Distribution of thunderstorms

I was interested in the article by Joan Kenworthy on C E P Brooks in September's Weather (pp. 235–237). Whenever I give a talk or lecture on thunderstorms, I refer to the early work of Brooks (1925) in which he estimated that, worldwide, there were 1800 thunderstorms at any one time. This figure has often been quoted since: he based it on reports of thunderstorms, but assumed that the distribution of storms over the sea was the same as over land. Modern techniques are based on worldwide lightning detection and suggest an hourly rate of around 800 thunderstorms, varying with season and time of day.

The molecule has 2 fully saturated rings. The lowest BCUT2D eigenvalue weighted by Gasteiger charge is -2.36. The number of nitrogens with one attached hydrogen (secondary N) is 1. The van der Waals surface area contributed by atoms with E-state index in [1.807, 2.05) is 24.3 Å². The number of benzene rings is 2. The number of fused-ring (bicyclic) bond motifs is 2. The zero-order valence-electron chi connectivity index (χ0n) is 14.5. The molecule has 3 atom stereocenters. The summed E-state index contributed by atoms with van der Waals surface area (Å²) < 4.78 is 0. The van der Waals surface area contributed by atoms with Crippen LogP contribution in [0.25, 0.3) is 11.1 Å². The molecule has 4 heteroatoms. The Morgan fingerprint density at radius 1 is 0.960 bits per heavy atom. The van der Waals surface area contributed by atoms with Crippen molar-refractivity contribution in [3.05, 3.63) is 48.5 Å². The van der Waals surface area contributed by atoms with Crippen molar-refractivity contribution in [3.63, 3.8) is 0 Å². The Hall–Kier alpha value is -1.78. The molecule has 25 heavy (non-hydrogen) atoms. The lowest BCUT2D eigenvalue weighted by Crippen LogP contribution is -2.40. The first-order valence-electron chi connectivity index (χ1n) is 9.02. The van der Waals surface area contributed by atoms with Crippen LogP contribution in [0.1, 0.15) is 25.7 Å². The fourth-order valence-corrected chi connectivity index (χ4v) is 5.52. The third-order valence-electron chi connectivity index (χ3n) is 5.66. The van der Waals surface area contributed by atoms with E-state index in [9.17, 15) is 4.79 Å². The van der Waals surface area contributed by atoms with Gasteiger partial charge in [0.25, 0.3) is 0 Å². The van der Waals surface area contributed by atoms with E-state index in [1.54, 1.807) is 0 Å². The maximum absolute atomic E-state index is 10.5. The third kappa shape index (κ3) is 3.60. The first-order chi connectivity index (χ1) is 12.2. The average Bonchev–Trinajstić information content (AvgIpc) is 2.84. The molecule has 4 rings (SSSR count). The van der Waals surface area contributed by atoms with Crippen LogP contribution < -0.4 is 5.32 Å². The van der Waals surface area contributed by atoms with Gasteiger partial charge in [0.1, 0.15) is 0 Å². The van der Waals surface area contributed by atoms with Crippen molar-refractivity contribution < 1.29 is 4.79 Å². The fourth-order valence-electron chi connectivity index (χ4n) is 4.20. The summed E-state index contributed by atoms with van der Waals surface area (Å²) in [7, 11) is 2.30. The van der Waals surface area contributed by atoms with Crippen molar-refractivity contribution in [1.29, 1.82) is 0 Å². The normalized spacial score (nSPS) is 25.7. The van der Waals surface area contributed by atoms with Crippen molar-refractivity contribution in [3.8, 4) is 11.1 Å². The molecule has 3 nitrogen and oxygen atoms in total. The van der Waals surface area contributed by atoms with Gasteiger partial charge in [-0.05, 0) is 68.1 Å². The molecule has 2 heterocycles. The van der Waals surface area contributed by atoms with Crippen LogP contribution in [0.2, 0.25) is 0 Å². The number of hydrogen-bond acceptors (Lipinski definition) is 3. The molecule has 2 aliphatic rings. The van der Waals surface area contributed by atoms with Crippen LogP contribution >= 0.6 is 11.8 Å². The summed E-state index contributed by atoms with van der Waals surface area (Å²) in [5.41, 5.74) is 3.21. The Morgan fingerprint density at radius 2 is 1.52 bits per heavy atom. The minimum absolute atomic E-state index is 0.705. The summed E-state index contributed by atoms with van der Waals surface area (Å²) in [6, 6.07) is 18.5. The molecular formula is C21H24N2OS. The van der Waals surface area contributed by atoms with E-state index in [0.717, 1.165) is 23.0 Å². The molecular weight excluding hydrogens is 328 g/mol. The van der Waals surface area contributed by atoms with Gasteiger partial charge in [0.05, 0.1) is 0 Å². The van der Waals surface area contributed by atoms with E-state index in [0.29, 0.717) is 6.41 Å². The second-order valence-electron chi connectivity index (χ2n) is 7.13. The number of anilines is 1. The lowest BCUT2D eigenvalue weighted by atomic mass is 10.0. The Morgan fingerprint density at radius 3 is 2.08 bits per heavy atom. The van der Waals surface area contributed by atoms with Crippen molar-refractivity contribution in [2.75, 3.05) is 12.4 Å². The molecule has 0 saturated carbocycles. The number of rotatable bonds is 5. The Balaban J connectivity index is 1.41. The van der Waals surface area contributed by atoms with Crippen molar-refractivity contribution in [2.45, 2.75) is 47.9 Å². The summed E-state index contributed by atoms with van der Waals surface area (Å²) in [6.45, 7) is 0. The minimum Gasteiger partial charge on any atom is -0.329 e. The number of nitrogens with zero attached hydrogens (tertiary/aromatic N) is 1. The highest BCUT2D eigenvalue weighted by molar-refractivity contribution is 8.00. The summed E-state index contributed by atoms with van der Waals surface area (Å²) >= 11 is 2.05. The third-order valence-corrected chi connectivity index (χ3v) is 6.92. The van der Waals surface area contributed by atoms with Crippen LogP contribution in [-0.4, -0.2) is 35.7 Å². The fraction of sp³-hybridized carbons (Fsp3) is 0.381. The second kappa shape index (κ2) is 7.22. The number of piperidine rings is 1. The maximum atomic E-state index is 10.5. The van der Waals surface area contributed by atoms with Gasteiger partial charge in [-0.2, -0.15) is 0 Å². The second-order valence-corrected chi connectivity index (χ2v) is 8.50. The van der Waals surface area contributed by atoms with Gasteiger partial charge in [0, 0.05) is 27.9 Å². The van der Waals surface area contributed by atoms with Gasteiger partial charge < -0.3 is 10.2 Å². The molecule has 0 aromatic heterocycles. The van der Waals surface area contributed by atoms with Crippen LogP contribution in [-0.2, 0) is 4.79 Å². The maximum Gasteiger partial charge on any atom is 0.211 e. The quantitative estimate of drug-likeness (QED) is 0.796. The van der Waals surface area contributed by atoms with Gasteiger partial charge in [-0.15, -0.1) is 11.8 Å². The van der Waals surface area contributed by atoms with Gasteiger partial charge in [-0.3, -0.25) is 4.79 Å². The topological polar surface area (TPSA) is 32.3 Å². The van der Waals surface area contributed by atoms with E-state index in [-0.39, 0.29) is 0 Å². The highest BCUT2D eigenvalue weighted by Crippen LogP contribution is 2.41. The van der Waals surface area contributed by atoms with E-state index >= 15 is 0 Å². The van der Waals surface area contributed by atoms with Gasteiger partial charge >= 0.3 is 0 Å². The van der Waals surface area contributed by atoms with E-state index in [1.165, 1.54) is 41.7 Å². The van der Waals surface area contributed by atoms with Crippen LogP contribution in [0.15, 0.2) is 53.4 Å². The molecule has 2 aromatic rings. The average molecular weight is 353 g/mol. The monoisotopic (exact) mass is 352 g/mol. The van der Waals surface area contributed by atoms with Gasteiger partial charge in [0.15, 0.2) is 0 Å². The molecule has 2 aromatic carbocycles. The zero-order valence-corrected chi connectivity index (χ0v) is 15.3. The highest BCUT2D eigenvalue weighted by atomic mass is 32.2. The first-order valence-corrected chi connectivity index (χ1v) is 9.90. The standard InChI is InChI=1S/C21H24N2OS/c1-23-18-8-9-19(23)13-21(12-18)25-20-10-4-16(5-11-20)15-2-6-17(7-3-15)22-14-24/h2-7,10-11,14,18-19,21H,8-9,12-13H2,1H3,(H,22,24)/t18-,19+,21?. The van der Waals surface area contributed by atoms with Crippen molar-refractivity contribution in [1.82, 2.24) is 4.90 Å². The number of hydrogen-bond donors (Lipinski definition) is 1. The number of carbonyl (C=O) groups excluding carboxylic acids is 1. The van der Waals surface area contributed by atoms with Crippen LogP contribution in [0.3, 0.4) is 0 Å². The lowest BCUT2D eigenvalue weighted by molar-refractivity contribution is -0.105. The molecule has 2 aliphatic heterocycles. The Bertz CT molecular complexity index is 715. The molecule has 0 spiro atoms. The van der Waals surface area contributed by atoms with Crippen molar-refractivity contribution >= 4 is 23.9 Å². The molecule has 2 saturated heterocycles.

• Clive Saunders

  • Centre for Atmospheric Science, University of Manchester